]]>Influenza]]> , which is more commonly known as the flu, affects 35 to 50 million Americans each flu season. Children are two to three times more likely to get the flu than adults and schools are excellent places for the flu to spread to other children. In fact, families with school-age children experience more flu outbreaks than other families.

The Centers for Disease Control and Prevention (CDC) recommends the flu vaccine as the single best way to prevent the flu. Parents who cannot easily obtain the traditional injection, or dread the thought of dragging their child in for a yearly shot, may have another option—nasally administered flu vaccine. A study recently published in the January 2004 issue of the Archives of Pediatric and Adolescent Medicine looked at a so-called live-attenuated, trivalent cold-adapted influenza virus vaccine (CAIV-T) in the form of a nasal spray to see if it could effectively protect children from the flu.

About the study

The study was a large field trial conducted in Texas from 1998 through 2001. The objective was to assess if a single dose of CAIV-T administered as a nasal spray would protect healthy children against the strain of influenza A (H1N1) and influenza B that existed during the 2000-2001 influenza epidemic. The main outcome measure was the occurrence of medically attended acute respiratory illness (MAARI). The trial was an open-label, nonrandomized study, meaning that the vaccine was offered to any eligible child and the parent or guardian elected whether or not to have the experimental vaccine.

Over the three years of the study, almost 15,000 CAIV-T doses were administered to 9,765 healthy children. (During the course of the study, children may have received the CAIV-T more than once.) Rates of MAARI in 3,794 children who received CAIV-T were compared to those of children in the same setting who did not receive CAIV-T (9,325 children) and two additional comparison communities who were not offered CAIV-T (16,264 children). Younger children had higher rates of MAARI, so the study participants were divided into three age groups: 1.5 to 4 years, 5 to 9 years, and 10 to 18 years.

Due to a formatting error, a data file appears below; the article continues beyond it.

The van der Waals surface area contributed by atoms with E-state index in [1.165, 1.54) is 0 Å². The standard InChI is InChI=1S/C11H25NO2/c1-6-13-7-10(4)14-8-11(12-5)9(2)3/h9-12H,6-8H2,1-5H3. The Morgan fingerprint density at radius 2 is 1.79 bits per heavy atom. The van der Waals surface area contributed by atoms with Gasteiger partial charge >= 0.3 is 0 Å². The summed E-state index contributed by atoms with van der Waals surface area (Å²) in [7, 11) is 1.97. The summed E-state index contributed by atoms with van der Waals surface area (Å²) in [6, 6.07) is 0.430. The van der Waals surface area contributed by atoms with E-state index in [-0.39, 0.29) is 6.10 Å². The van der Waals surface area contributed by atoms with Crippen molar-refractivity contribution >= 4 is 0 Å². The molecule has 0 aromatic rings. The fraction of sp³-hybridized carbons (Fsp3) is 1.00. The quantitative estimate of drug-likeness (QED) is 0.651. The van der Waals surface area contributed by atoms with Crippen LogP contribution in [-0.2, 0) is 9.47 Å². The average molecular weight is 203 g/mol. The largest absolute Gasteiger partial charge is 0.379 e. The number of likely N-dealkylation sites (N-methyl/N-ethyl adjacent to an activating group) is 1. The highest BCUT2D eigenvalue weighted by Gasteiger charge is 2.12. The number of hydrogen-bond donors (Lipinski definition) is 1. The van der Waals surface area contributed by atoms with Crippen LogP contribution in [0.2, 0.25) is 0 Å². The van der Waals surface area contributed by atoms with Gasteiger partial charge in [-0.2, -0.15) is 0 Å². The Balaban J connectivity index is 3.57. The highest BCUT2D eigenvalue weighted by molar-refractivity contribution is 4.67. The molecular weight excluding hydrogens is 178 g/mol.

The findings

The study revealed that children in all age groups who received CAIV-T were protected from MAARI during the influenza A (H1N1) and B epidemics. Specifically, the risk of developing MAARI in children vaccinated with CAIV-T dropped by 17% to 26% during three years of the study, depending on which comparison groups were used. Based on their findings, the authors conclude that one dose of nasally administered CAIV-T was effective against the strains of influenza virus predominant during that period.

The study did not discuss the types of adverse effects that may be associated with the nasally administered flu vaccine. However, other research has shown that it is generally well tolerated by the vast majority of children. Minor side effects include slight sore throat, low-grade fever and achiness. Even though CAIV-T is made from live viruses that have been rendered non-infectious, the vaccine does not cause influenza. Still, the CAIV-T is not appropriate for all children, and it is important to thoroughly discus the risks and benefits of this and any other vaccine with your child’s physician before making the decision to vaccinate.

How does this affect you?

It is hard to think of a situation more difficult for a parent than a sick child—the coughing, the fever, the aches and pains. In addition to their child being miserable, more than likely, parents of sick children will also experience the flu first-hand. In a survey of 313 school-aged children, the influenza outbreak of 2000-2001 accounted for 22 secondary illnesses in families and 20 days of missed work by parents for every 100 children.

After the flu has hit, there is not much a parent can do for a child aside from providing lots of TLC. While the flu vaccine, in either form, is never going to be 100% effective, parents who choose to vaccinate their children appear now to have two safe and reasonably effective options. And, it’s not hard to guess which one their children are going to prefer.